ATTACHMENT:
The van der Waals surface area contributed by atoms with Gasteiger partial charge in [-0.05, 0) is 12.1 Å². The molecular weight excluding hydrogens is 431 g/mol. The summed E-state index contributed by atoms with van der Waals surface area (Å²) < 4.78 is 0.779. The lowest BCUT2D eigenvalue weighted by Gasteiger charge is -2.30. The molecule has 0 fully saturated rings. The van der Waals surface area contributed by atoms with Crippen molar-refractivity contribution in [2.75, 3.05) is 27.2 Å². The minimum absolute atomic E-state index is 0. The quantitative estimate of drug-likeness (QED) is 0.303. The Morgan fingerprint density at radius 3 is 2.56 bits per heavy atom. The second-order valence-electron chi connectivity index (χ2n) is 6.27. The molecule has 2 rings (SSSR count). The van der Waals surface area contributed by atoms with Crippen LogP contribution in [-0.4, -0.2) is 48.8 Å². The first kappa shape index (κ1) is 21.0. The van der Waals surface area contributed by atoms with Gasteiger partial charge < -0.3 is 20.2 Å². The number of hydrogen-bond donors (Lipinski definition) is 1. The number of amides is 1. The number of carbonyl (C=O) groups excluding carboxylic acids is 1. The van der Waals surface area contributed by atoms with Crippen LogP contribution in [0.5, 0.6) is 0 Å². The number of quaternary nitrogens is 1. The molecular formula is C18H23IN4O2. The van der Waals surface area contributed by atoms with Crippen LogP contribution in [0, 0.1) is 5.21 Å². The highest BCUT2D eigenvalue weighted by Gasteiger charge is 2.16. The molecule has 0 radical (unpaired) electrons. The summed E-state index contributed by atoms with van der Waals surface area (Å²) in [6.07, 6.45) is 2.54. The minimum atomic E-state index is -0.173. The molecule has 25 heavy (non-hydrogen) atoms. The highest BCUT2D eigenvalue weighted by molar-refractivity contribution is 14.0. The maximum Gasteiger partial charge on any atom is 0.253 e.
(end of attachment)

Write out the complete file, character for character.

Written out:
The van der Waals surface area contributed by atoms with Gasteiger partial charge in [-0.05, 0) is 12.1 Å². The molecular weight excluding hydrogens is 431 g/mol. The summed E-state index contributed by atoms with van der Waals surface area (Å²) < 4.78 is 0.779. The lowest BCUT2D eigenvalue weighted by Gasteiger charge is -2.30. The molecule has 0 fully saturated rings. The van der Waals surface area contributed by atoms with Crippen molar-refractivity contribution in [2.75, 3.05) is 27.2 Å². The minimum absolute atomic E-state index is 0. The quantitative estimate of drug-likeness (QED) is 0.303. The Morgan fingerprint density at radius 3 is 2.56 bits per heavy atom. The second-order valence-electron chi connectivity index (χ2n) is 6.27. The molecule has 2 rings (SSSR count). The van der Waals surface area contributed by atoms with Crippen LogP contribution in [-0.4, -0.2) is 48.8 Å². The first kappa shape index (κ1) is 21.0. The van der Waals surface area contributed by atoms with Gasteiger partial charge < -0.3 is 20.2 Å². The number of hydrogen-bond donors (Lipinski definition) is 1. The number of amides is 1. The number of carbonyl (C=O) groups excluding carboxylic acids is 1. The van der Waals surface area contributed by atoms with Crippen LogP contribution in [0.5, 0.6) is 0 Å². The number of quaternary nitrogens is 1. The molecular formula is C18H23IN4O2. The van der Waals surface area contributed by atoms with Crippen LogP contribution in [0, 0.1) is 5.21 Å². The highest BCUT2D eigenvalue weighted by Gasteiger charge is 2.16. The molecule has 0 radical (unpaired) electrons. The summed E-state index contributed by atoms with van der Waals surface area (Å²) in [6.07, 6.45) is 2.54. The minimum atomic E-state index is -0.173. The molecule has 25 heavy (non-hydrogen) atoms. The highest BCUT2D eigenvalue weighted by molar-refractivity contribution is 14.0. The maximum Gasteiger partial charge on any atom is 0.253 e.